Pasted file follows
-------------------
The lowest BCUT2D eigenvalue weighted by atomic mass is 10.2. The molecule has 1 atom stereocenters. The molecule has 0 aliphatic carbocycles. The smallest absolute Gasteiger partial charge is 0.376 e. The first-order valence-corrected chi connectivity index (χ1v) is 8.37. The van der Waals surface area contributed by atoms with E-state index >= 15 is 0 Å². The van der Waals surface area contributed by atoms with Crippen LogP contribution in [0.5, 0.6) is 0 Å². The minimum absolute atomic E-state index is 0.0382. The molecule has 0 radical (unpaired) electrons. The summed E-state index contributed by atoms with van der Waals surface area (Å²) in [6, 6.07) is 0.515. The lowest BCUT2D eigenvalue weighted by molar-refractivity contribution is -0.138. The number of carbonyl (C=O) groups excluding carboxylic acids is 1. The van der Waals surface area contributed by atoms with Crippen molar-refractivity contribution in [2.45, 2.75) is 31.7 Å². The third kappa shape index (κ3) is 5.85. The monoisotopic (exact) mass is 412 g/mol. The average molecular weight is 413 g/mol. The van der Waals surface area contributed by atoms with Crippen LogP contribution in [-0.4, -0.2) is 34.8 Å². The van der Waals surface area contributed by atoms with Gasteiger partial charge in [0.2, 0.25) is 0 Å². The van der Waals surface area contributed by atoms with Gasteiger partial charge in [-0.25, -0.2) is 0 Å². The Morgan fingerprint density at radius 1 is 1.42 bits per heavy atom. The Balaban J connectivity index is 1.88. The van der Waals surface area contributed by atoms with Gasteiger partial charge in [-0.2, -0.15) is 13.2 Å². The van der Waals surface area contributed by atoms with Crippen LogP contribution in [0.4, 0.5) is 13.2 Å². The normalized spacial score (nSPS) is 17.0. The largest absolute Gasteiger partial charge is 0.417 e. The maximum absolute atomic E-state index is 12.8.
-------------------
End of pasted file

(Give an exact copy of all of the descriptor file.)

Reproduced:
The lowest BCUT2D eigenvalue weighted by atomic mass is 10.2. The molecule has 1 atom stereocenters. The molecule has 0 aliphatic carbocycles. The smallest absolute Gasteiger partial charge is 0.376 e. The first-order valence-corrected chi connectivity index (χ1v) is 8.37. The van der Waals surface area contributed by atoms with E-state index >= 15 is 0 Å². The van der Waals surface area contributed by atoms with Crippen LogP contribution in [0.5, 0.6) is 0 Å². The minimum absolute atomic E-state index is 0.0382. The molecule has 0 radical (unpaired) electrons. The summed E-state index contributed by atoms with van der Waals surface area (Å²) in [6, 6.07) is 0.515. The lowest BCUT2D eigenvalue weighted by molar-refractivity contribution is -0.138. The number of carbonyl (C=O) groups excluding carboxylic acids is 1. The van der Waals surface area contributed by atoms with Crippen molar-refractivity contribution in [2.45, 2.75) is 31.7 Å². The third kappa shape index (κ3) is 5.85. The monoisotopic (exact) mass is 412 g/mol. The average molecular weight is 413 g/mol. The van der Waals surface area contributed by atoms with Crippen LogP contribution in [-0.4, -0.2) is 34.8 Å². The van der Waals surface area contributed by atoms with Gasteiger partial charge in [0.2, 0.25) is 0 Å². The van der Waals surface area contributed by atoms with Gasteiger partial charge in [-0.25, -0.2) is 0 Å². The Morgan fingerprint density at radius 1 is 1.42 bits per heavy atom. The Balaban J connectivity index is 1.88. The van der Waals surface area contributed by atoms with Gasteiger partial charge in [-0.2, -0.15) is 13.2 Å². The van der Waals surface area contributed by atoms with Crippen LogP contribution in [0.4, 0.5) is 13.2 Å². The normalized spacial score (nSPS) is 17.0. The largest absolute Gasteiger partial charge is 0.417 e. The maximum absolute atomic E-state index is 12.8.